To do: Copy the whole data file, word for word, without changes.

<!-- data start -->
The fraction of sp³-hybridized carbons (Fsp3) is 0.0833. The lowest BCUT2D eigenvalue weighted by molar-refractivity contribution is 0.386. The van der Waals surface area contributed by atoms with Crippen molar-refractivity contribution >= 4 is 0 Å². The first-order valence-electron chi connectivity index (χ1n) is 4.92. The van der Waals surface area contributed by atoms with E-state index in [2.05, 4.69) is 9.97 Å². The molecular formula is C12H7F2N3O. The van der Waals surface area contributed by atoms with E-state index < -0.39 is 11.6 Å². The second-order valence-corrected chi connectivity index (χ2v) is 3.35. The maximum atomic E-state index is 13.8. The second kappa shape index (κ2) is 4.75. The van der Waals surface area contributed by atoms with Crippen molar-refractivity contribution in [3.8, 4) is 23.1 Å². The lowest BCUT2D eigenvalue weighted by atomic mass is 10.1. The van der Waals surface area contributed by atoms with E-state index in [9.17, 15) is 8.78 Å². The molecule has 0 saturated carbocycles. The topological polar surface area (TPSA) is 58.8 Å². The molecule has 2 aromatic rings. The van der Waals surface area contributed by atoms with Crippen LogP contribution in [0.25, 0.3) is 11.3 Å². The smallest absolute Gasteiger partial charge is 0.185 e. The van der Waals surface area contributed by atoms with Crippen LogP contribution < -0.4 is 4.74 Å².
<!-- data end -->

The fraction of sp³-hybridized carbons (Fsp3) is 0.0833. The lowest BCUT2D eigenvalue weighted by molar-refractivity contribution is 0.386. The van der Waals surface area contributed by atoms with Crippen molar-refractivity contribution >= 4 is 0 Å². The first-order valence-electron chi connectivity index (χ1n) is 4.92. The van der Waals surface area contributed by atoms with E-state index in [2.05, 4.69) is 9.97 Å². The molecular formula is C12H7F2N3O. The van der Waals surface area contributed by atoms with E-state index < -0.39 is 11.6 Å². The second-order valence-corrected chi connectivity index (χ2v) is 3.35. The maximum atomic E-state index is 13.8. The second kappa shape index (κ2) is 4.75. The van der Waals surface area contributed by atoms with Crippen molar-refractivity contribution in [3.8, 4) is 23.1 Å². The lowest BCUT2D eigenvalue weighted by atomic mass is 10.1. The van der Waals surface area contributed by atoms with E-state index in [9.17, 15) is 8.78 Å². The molecule has 0 saturated carbocycles. The topological polar surface area (TPSA) is 58.8 Å². The molecule has 2 aromatic rings. The van der Waals surface area contributed by atoms with Crippen LogP contribution in [0.25, 0.3) is 11.3 Å². The smallest absolute Gasteiger partial charge is 0.185 e. The van der Waals surface area contributed by atoms with Crippen LogP contribution < -0.4 is 4.74 Å².